The Changing Face of Product Development

The most successful Kickstarter campaign ever just concluded, which was for an "E-Paper Watch" called Pebble.  The company raised over $10,000,000 through the crowdfunding platform with contributions from almost 69,000 people.  This feat reflects a major shift taking place in the way that people bring products to market.  This is a shift to which traditional retail and wholesale companies should pay close attention, as it stands to dramatically alter the way they do business.

The barriers to entry for designing, developing, and marketing products have decreased significantly in the recent past.  Everyday we move closer to a world in which anyone can make anything.  If you're familiar with the maker movement or have seen a 3D printer in action, then you may have come across this line of thinking before.  As Wired proclaimed on the cover of its March 2011 issue, "The DIY Revolution Starts Now."

Today there are relatively simple and straightforward ways to do things that previously required significant capital or expertise.  Freelance websites such as eLance, Guru, or 99designs enable anyone to connect with professionals that have specialized talents.  Since these are open marketplaces in which anyone across the globe can participate, the price to access such talent is typically low.  Once you have a design, you may need to create a prototype.  Well, you can now have your very own 3D printer for $549! (Coincidentally Printrbot was another very successful Kickstarter campaign).  Need funding for your product? Just make a short video explaining your product or idea, and post a project on Kickstarter or Indiegogo.  Or maybe you have an idea and you're not up for all of the work to develop it yourself - in that case just submit the concept on Quirky.

So what does all of this have to do with retail? Most retailers employ a defensive mindset with regards to new product procurement.  They have all been burned by having too much inventory of a poorly selling product.  Consequently they are highly risk averse when it comes to introducing new products.  They favor doing business with vendors with which they have long held relationships, in part because they have agreements in place with these vendors that provide downside protection.  While there is value in this model, retailers that adhere to it too closely risk missing out on the great opportunity presented by the shift in product development.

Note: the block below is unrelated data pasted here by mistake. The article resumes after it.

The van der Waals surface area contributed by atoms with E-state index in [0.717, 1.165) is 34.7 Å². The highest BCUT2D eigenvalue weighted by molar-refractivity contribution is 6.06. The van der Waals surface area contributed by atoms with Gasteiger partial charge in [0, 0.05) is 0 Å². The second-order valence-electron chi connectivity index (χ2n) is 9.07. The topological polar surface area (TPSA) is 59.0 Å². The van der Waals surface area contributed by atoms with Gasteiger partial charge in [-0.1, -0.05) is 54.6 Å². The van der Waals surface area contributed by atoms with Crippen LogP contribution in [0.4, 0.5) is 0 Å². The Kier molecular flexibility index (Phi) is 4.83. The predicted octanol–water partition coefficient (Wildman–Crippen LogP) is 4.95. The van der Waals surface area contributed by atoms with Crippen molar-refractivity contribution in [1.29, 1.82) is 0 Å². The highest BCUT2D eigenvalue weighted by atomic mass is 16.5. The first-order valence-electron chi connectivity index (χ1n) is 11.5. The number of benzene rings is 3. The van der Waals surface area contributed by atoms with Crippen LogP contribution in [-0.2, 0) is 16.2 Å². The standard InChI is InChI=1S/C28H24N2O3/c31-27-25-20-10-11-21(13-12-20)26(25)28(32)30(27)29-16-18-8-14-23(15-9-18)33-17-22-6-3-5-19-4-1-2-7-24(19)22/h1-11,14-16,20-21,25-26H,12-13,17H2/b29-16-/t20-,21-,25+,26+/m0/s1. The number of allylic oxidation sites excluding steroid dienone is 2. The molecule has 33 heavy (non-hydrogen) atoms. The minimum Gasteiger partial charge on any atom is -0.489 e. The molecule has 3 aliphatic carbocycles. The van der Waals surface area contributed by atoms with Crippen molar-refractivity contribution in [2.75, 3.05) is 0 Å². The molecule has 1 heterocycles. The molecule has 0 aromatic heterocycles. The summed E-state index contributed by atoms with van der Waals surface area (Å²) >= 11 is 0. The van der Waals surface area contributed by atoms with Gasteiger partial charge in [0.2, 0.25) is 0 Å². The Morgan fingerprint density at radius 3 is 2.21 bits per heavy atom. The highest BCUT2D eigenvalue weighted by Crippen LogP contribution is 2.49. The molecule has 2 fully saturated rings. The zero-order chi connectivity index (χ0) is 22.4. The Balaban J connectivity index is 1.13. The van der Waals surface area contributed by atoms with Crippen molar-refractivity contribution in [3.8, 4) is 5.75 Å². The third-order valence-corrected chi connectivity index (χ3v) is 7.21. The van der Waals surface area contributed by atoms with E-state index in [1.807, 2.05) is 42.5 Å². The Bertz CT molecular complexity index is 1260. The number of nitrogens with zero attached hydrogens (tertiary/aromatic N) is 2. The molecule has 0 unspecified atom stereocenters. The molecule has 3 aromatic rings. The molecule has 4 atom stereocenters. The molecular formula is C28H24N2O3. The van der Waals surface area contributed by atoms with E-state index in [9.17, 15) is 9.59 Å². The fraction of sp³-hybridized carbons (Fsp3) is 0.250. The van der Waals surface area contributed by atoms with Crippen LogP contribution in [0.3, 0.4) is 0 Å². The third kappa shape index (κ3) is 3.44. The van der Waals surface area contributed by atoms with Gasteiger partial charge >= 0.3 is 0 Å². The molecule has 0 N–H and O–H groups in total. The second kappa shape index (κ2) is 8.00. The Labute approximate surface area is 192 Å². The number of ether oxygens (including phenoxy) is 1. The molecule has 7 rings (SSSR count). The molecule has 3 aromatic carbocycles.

New product innovation will increasingly come from unexpected places.  Today many new products come from established companies, either through internal product development or through inventors who partner with these companies.  As the barriers to designing and developing new products continue to decrease, the value that an established company adds will be less important.  Retailers that keep an open mind to working with smaller and less established companies will be more likely to capitalize on the shift by offering more innovative and unique products. is a great example of a flexible retailer that maintains an open mind with regard to new products.  Fab is able to sell products from small independent vendors alongside products from major brands.  It's not completely fair to compare traditional brick & mortar retailers with Fab, since Fab does not own any inventory and only pays its vendors after sales have concluded.  However traditional brick & mortar retailers could learn a lot from certain elements of Fab's approach, two of which are being open-minded and being transparent (learn more about how Fab thinks from this recent profile in the New York Times).  Wal-Mart has also embraced this mindset with its innovative Wal Mart Labs team and its recent Get on The Shelf contest.                

Another valuable element of the shift to crowd-sourcing is that the crowd can act as a predictor of success.  People vote for new products by pre-purchasing them on Kickstarter and Quirky.  This feedback is easy to measure and can be obtained in a relatively short period of time.  This means there is less risk when new products are introduced.

While we're still in the early days of this shift, it is clear that we are headed down a path of product development democratization.  There is still significant execution risk involved today in producing something and bringing it to mass market.  Who knows when the Pebble will actually ship, and what hiccups will occur with production along the way.  This is a risk involved in dealing with a new product, and retailers must take extra care to protect themselves from it.  However, with the right controls in place, there is no reason why a company like Best Buy shouldn't do everything it can to get an exclusive deal on the Pebble watch.  There are other products out there that will be just as successful as Pebble that will come from tinkerers and inventors.  Smart retailers will recognize this and adjust their procurement strategies accordingly.

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